Stereoscopic 3D – ShiVa Engine

Stereoscopic 3D

ImperialPenguin: “Implementing HTC’s S3D SDK and LG’s Real3D SDK into Shiva may sound straightforward from the simple instructions that come with the tools, but there are a few gotchas in getting them to work with Shiva. It took a lot of trial and error for me to get it to work, and here is what worked for me. Hopefully this tutorial will save you some time. You’ll need to download and install the Real3D SDK from LG, and the OpenSense SDK from HTC in order to make this work.”
Supported Devices: HTC Evo 3D, LG Optimus 3D

ShiVa Steps

Your game will need to be in landscape for 3D to function on these devices, so you probably have a code block that looks like the one below somewhere in your initialization functions:

if ( system.getClientType ( ) ~= system.kClientTypeEditor ) then
    application.setOption ( application.kOptionViewportRotation, 3 )
end

This is the code that rotates your game into landscape mode. This is normally required, because Shiva is actually running on Android phones in portrait mode, and locks the phone to portrait mode in the Android Manifest. We need to change that and the rotation will no longer be necessary. So, replace the code above with the code below:

if ( system.getClientType ( ) ~= system.kClientTypeEditor ) then
   application.setOption ( application.kOptionStereoscopic3DMode, 2 )
end

Pay close attention to that second argument to setOption. It is a 2, which indicates over and under mode instead of a 1, which would indicate side by side mode. The reason why we are doing that is because Shiva is going to think it is still in portrait mode. Over and under in portrait mode will display as side by side in landscape mode. Of course, we don’t want our editor displaying in split screen mode like that because it will make testing much more difficult. So we keep the IF statement from the first code block, so the editor ignores it.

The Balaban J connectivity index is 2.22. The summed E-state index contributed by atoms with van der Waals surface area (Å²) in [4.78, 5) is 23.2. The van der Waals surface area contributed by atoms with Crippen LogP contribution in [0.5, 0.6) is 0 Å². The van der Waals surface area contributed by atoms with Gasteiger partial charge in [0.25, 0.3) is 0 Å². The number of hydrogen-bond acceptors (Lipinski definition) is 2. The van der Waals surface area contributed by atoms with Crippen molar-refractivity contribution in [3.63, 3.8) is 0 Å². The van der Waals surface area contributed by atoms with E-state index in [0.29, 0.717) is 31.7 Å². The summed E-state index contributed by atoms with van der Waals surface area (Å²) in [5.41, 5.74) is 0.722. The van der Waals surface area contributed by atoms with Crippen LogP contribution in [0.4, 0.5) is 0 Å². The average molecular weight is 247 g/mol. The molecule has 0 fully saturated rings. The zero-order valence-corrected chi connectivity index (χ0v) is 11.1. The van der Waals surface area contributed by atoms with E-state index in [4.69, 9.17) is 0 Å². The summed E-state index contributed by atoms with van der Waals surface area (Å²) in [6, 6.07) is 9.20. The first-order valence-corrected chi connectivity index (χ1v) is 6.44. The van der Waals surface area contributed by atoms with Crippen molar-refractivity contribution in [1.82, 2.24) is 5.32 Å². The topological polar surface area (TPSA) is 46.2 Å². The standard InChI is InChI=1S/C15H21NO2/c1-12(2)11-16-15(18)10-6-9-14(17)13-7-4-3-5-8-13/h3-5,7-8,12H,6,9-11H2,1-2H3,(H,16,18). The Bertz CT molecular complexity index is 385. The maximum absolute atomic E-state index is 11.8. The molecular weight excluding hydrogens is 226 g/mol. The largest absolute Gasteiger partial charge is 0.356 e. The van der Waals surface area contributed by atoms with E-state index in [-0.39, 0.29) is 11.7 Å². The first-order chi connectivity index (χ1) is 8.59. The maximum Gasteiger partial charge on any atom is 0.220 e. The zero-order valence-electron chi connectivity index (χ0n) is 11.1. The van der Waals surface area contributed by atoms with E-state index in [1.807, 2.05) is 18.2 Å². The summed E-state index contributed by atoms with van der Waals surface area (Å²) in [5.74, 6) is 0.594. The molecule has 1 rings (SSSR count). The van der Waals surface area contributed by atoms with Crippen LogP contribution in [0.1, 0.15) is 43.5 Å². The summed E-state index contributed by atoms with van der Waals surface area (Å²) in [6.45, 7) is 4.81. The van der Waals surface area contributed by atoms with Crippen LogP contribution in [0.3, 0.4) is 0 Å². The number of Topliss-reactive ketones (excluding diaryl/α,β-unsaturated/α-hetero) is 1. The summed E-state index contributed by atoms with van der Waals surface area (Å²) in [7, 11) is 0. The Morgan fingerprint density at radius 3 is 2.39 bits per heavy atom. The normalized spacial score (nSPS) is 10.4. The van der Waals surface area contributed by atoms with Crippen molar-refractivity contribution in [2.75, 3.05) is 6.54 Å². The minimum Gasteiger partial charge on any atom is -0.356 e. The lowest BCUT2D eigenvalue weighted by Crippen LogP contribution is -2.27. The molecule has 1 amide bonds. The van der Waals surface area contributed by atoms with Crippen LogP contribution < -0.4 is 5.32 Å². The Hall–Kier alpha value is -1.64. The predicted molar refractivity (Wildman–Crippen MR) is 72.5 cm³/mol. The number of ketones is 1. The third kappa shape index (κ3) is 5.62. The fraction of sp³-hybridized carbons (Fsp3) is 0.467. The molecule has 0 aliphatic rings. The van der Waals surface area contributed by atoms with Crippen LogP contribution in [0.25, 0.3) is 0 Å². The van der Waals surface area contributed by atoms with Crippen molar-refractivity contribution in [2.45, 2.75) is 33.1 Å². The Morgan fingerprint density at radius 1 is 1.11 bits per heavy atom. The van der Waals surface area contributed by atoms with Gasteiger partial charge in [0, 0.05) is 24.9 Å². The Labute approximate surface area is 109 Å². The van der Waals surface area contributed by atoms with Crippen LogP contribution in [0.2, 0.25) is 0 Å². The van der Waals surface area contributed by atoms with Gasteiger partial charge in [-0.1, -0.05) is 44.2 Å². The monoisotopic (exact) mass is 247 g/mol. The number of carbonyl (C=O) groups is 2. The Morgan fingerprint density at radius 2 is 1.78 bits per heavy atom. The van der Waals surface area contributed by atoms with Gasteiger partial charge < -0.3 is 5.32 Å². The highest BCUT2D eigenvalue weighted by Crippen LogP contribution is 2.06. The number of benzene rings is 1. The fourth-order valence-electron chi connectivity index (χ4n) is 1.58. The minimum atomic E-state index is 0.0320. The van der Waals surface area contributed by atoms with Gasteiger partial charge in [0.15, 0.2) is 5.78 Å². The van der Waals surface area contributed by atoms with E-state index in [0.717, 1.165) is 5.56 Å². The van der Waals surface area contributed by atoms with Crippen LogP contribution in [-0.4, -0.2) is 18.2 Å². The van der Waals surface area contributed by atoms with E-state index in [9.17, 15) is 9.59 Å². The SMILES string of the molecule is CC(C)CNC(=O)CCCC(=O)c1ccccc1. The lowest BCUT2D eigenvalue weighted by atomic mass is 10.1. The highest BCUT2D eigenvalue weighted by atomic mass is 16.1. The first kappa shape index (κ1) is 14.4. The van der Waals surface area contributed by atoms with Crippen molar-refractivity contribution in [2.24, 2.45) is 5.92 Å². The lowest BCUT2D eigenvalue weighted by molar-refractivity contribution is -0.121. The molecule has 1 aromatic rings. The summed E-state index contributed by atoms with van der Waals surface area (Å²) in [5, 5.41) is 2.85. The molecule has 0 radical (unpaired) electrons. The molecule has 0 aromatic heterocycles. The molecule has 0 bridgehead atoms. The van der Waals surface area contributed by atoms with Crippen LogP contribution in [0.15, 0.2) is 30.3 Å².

Now you are ready to export your project and run it through the Authoring Tool. We are going to need to edit the files that are created, so be sure to export it as a project and not an APK package. Also, make sure that the 32 bit color buffer and stencil buffer are both checked.

Eclipse Steps

Import the project into Eclipse and open up its manifest file. That will be the first thing that we edit. I’ve already told you what the first change will be. We will change the orientation from portrait to landscape. So change the line of code that says:

android:screenOrientation="portrait"

to:

android:screenOrientation="landscape"

Apparently, at some point there was a bug in the Android Market (Google Play) that would block apps which set their manifests to landscape from showing up phones which aren’t in landscape orientation by default. That leaves almost all phones out. I don’t now if that’s still the case, but to prevent that, add the following lines to the bottom of the manifest. (but within the tags)